House Bill 351 P.N. 382
also presents the measure is for "taxation purposes" and for "uniform curriculum" among the grades for which they were
We discuss these situations in more depth on this site in separate pages.
PA Economy League Report
includes notice school districts do not need a referendum on the ballot in order to merge, loosely merge i.e. share services,
or outright 'voluntarily' consolidate.
Not Enough Said:
The Standard and Poor Study on the Cost Effectiveness of Consolidating Pennsylvania School Districts is very clear on
Sharing services can yield savings without consolidating districts. Many districts already share
services with other districts and, in some cases, with local municipalities. The PA Dept. of General Services also has programs
that give districts the ability to increase their purchasing power.
PA Economy League Report
..School districts in the Commonwealth are governed by the Pennsylvania Public School Code
of 1949 as amended and other legislation, by regulations of the State Board of Education, and by standards of the State Department
of Education. These laws, regulations, and standards impart a considerable amount of discretionary power to locally elected
school boards and district superintendents. School districts in Pennsylvania represent a mixture of Commonwealth authority
and local status as a school district, as well as status as a “government” entity with taxing powers similar to
local municipalities in the Commonwealth. Indeed, school districts collect approximately 60 to 70 percent of all local real
estate taxes levied in the Commonwealth.
Process for School District Merger or Consolidation
Unlike municipalities, there is no special legislative act similar to the 1994 municipal boundary change legislation
that applies to school districts. Several sections of the Public Schoo Code establish basic procedures for a merger of school
districts and the involvement of the State’s Board of Education. These procedures can be summarized as follows:
A majority vote (5 of 9 members) of all boards involved is required;
An application must be filed with the Secretary of Education;
The State Board of Education must approve the application. Approval is to
be granted by the State Board of Education as it deems appropriate and in the best interests of
MERGER/CONSOLIDATION REVIEW CASE STUDIES 2009 APRIL 2009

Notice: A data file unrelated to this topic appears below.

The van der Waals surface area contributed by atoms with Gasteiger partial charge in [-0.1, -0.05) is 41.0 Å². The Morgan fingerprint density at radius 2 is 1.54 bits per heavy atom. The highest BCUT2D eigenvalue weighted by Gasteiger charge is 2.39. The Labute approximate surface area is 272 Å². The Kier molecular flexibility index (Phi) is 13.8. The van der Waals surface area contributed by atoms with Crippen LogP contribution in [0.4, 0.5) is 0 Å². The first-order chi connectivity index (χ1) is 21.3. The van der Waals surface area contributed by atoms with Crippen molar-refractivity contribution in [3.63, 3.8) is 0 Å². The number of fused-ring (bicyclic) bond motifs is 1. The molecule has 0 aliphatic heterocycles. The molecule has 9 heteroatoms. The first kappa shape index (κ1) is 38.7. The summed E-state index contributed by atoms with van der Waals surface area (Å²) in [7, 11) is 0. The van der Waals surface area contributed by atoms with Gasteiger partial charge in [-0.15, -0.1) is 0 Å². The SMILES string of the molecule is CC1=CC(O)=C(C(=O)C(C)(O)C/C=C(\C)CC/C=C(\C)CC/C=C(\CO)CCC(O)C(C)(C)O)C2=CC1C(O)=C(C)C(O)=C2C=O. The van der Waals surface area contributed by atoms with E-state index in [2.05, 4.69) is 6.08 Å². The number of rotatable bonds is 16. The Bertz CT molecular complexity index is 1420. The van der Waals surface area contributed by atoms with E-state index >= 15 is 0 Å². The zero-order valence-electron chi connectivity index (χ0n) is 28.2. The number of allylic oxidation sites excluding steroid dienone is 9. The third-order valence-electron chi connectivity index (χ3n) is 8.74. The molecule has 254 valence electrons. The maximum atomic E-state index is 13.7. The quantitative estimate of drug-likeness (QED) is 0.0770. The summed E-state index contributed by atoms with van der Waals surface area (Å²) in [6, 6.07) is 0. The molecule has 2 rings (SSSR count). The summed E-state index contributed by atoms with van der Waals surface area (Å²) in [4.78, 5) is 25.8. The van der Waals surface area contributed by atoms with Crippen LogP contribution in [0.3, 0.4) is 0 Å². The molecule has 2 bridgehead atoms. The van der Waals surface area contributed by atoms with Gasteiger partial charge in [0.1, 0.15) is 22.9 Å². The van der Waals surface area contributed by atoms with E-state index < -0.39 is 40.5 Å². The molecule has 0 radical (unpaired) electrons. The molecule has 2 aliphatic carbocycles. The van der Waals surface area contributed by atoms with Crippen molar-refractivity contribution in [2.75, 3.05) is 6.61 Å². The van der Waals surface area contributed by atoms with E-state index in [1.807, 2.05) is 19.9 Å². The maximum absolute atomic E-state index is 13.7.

Pennsylvania Economy League, Central Division 1-6 the education system
of the Commonwealth. If the State Board of Education does not approve, the application must be referred to the applying districts
for resubmission in accordance with the recommendations of the State Board of Education;
The Secretary of Education issues a certificate creating the new school
district. The certificate lists the district name, components, classification, and the effective date of operation.
Other sections of the Public School Code that affect mergers of school districts includes sections for the treatment
of existing indebtedness of the merged school districts, provisions for the amicable adjustment and apportionment of debt
and property, and provisions for the election of school directors in the merged district.
As part of the process of voting to approve a merger, the boards of the merging complement school districts
must agree on at least six items:
The name of the school district;
The name of the superintendent, salary, and length of contract;
The administrative structure of the district;
The buildings to be operated by the district;
Which area vocational technical school the new Districts’ pupils will
The timeframe for the merger.
As of the writing of this report, there have been two recent attempts at merging school districts; Center and
Monaca in Beaver County and Halifax and Millersburg in Dauphin County.
The merger of Center and Monaca was recently approved by both school boards and the State Board of Education;
the boards of Halifax and Millersburg decided not to pursue additional steps to complete the merger but did decide to partner
in educational and other relevant activities as much as practical.